In the Still of the 'Idol' Night: Caleb Johnson Rocks the Top 5
OK, allow this article to serve as your own personal DVR. It's time to fast-forward to the final five minutes of this Wednesday's "American Idol" top five show. The episode actually featured several standout numbers, but if you only watch one "Idol" performance this week — nay, this season — make it this one:
Yes, Caleb Johnson — the seeming immaculately-conceived-in-the-wrong-decade lovechild of James Durbin and Meat Loaf, the rock 'n' roll Viking of Season 13 — did Whitesnake's "Still of the Night." On a fan-request-themed episode, this was all the brilliant concept of an Oregonian viewer named Cameron Martin (although I'd tried to put the idea out into the universe a few weeks ago), who declared in an amateur video message: "It requires power and range, and you have all of them. Just go out there and crush it!"
And Caleb did just that. This performance rawked so hard, all that was missing was Tawny Kitaen cartwheeling on the hood of a Jaguar and Caleb's name spelled out in some pointy, umlaut-augmented, Gothic font behind him. Someone please give me that Cameron Martin guy's home address, so I can send him a thank-you gift basket, stat.
The judges — two of them, at least — were just as appreciative. About a minute into Caleb's pyrotechnic performance, when he hit a glory note with more hair-raising power than an entire industrial-strength can of '80s Aqua-Net, Keith Urban and Jennifer Lopez jumped to their feet and started banging their heads like they were extras in a scene from "The Decline of Western Civilization, Part 2." I'm sure if cigarette lighters had been allowed inside the building, they would've been flicking them, too.
Stuffy old Harry Connick Jr., who probably wouldn't get out of his seat for anything, even if the building actually were on fire, seemed less enthused. Maybe that was because he wasn't joking when he said he'd assumed Caleb would be doing a Cole Porter song by a similar title. But during his critique, Harry had to admit, "You just can't sing that song any better than that, man. Fantastic job."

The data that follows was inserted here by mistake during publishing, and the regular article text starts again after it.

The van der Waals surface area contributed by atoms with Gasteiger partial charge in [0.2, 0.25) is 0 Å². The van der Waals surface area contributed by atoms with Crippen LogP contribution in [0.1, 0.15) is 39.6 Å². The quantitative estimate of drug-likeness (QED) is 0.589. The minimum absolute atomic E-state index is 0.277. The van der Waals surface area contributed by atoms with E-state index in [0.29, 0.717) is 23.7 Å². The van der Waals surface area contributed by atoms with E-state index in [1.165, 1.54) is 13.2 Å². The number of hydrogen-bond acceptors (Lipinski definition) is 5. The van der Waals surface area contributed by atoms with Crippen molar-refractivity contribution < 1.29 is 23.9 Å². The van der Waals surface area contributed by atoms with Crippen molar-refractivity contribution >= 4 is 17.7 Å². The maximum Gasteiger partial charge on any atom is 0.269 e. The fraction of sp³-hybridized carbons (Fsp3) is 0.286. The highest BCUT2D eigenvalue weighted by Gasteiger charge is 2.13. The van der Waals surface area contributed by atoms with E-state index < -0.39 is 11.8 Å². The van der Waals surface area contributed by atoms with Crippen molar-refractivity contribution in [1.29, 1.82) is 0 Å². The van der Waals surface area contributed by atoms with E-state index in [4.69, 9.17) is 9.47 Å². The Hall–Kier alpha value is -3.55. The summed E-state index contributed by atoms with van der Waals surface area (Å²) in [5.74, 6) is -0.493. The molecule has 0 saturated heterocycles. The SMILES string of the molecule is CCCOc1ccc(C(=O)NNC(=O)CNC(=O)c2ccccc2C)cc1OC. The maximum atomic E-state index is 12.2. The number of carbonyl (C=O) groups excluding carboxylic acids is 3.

Some other contestants did fantastic jobs Wednesday, refreshingly with some much more modern songs by artists like the Neighbourhood, Lana Del Rey, A Great Big World, and Young the Giant. Here's who rocked it… and who didn't:
Alex's attempt to do something more uptempo last week with Neon Trees' "Animal" was somewhat of a disaster, but thankfully, he fared much better this week with the Neighbourhood's "Sweater Weather." This wasn't exactly "The A Team" or "Always on My Mind," and I still prefer Alex sweet, slow, and stripped-down, but this was nice. And I was impressed by how he nailed every word in this semi-rapped, syllable-packed, auctioneer-paced tune. Keith thought Alex did a "good job," but wanted to hear "more soaring with the vocals." Jennifer passive-aggressively complimented Alex with: "I can see why America chose this song for you. It's an easy song for you. Almost like you could do this in your sleep." Harry was, surprisingly, the nicest, saying he could imagine Alex's version on the radio. And thus, all was good in the Neighbourhood.
Alex's next number, A Great Big World's "Say Something," was right in his wheelhouse. This was real magic Alex: tender, tearful, and intensely emotional. Harry called it "the performance of the night." (Side note: He hadn't seen Caleb sing yet.) Jennifer said Alex "took it to another level." And softy Keith, who seriously looked like he was about to cry, said, "If there was a perfect marriage of song and artist, it was that. Absolutely beautiful."